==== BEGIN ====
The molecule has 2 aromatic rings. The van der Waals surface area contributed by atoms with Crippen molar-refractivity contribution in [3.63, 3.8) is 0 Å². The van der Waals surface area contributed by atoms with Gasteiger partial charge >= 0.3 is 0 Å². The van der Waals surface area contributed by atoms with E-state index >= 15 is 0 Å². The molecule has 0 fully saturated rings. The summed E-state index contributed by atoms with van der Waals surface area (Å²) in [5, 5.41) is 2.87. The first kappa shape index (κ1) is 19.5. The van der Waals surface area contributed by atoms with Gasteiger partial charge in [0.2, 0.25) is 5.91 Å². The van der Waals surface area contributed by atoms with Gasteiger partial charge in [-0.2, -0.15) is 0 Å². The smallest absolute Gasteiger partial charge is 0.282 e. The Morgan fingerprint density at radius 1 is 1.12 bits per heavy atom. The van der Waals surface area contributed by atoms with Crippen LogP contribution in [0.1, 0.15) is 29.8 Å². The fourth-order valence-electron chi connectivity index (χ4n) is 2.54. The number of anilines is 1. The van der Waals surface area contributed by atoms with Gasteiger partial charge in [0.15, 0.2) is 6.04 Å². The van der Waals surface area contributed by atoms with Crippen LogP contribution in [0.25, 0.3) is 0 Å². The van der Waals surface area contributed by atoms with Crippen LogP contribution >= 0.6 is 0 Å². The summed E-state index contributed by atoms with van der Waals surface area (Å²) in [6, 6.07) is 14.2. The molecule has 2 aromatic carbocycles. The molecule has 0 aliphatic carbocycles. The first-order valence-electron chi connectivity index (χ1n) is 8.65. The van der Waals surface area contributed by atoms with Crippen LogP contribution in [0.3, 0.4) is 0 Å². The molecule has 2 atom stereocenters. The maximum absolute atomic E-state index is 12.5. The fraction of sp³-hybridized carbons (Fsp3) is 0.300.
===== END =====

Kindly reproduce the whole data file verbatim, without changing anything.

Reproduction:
The molecule has 2 aromatic rings. The van der Waals surface area contributed by atoms with Crippen molar-refractivity contribution in [3.63, 3.8) is 0 Å². The van der Waals surface area contributed by atoms with Gasteiger partial charge >= 0.3 is 0 Å². The van der Waals surface area contributed by atoms with E-state index >= 15 is 0 Å². The molecule has 0 fully saturated rings. The summed E-state index contributed by atoms with van der Waals surface area (Å²) in [5, 5.41) is 2.87. The first kappa shape index (κ1) is 19.5. The van der Waals surface area contributed by atoms with Gasteiger partial charge in [0.2, 0.25) is 5.91 Å². The van der Waals surface area contributed by atoms with Gasteiger partial charge in [-0.2, -0.15) is 0 Å². The smallest absolute Gasteiger partial charge is 0.282 e. The Morgan fingerprint density at radius 1 is 1.12 bits per heavy atom. The van der Waals surface area contributed by atoms with Crippen LogP contribution in [0.1, 0.15) is 29.8 Å². The fourth-order valence-electron chi connectivity index (χ4n) is 2.54. The number of anilines is 1. The van der Waals surface area contributed by atoms with Gasteiger partial charge in [0.15, 0.2) is 6.04 Å². The van der Waals surface area contributed by atoms with Crippen LogP contribution in [0.25, 0.3) is 0 Å². The van der Waals surface area contributed by atoms with Crippen LogP contribution >= 0.6 is 0 Å². The summed E-state index contributed by atoms with van der Waals surface area (Å²) in [6, 6.07) is 14.2. The molecule has 2 aromatic carbocycles. The molecule has 0 aliphatic carbocycles. The first-order valence-electron chi connectivity index (χ1n) is 8.65. The van der Waals surface area contributed by atoms with Crippen LogP contribution in [0.3, 0.4) is 0 Å². The molecule has 2 atom stereocenters. The maximum absolute atomic E-state index is 12.5. The fraction of sp³-hybridized carbons (Fsp3) is 0.300.